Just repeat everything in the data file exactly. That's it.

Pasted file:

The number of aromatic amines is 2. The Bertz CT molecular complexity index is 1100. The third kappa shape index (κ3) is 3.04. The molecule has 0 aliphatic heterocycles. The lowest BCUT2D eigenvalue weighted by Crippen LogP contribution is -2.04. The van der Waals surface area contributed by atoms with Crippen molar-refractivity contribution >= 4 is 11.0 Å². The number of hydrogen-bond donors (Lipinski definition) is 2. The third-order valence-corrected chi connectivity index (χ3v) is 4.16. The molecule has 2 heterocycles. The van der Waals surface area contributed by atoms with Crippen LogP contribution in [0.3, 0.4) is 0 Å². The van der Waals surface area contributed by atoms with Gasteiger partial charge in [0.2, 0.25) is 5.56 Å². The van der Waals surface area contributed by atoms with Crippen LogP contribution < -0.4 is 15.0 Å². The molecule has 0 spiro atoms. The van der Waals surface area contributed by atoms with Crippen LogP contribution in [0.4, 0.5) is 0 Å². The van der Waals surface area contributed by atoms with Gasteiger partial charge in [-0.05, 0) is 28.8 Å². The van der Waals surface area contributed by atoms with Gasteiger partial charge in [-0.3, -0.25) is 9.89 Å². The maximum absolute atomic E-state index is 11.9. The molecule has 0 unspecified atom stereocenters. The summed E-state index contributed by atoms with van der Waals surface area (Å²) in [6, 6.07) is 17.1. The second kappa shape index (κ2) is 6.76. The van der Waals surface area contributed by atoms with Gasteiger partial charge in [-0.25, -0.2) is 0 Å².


The number of aromatic amines is 2. The Bertz CT molecular complexity index is 1100. The third kappa shape index (κ3) is 3.04. The molecule has 0 aliphatic heterocycles. The lowest BCUT2D eigenvalue weighted by Crippen LogP contribution is -2.04. The van der Waals surface area contributed by atoms with Crippen molar-refractivity contribution >= 4 is 11.0 Å². The number of hydrogen-bond donors (Lipinski definition) is 2. The third-order valence-corrected chi connectivity index (χ3v) is 4.16. The molecule has 2 heterocycles. The van der Waals surface area contributed by atoms with Crippen LogP contribution in [0.3, 0.4) is 0 Å². The van der Waals surface area contributed by atoms with Gasteiger partial charge in [0.2, 0.25) is 5.56 Å². The van der Waals surface area contributed by atoms with Crippen LogP contribution < -0.4 is 15.0 Å². The molecule has 0 spiro atoms. The van der Waals surface area contributed by atoms with Crippen LogP contribution in [0.4, 0.5) is 0 Å². The van der Waals surface area contributed by atoms with Gasteiger partial charge in [-0.05, 0) is 28.8 Å². The van der Waals surface area contributed by atoms with Gasteiger partial charge in [-0.3, -0.25) is 9.89 Å². The maximum absolute atomic E-state index is 11.9. The molecule has 0 unspecified atom stereocenters. The summed E-state index contributed by atoms with van der Waals surface area (Å²) in [6, 6.07) is 17.1. The second kappa shape index (κ2) is 6.76. The van der Waals surface area contributed by atoms with Gasteiger partial charge in [-0.25, -0.2) is 0 Å².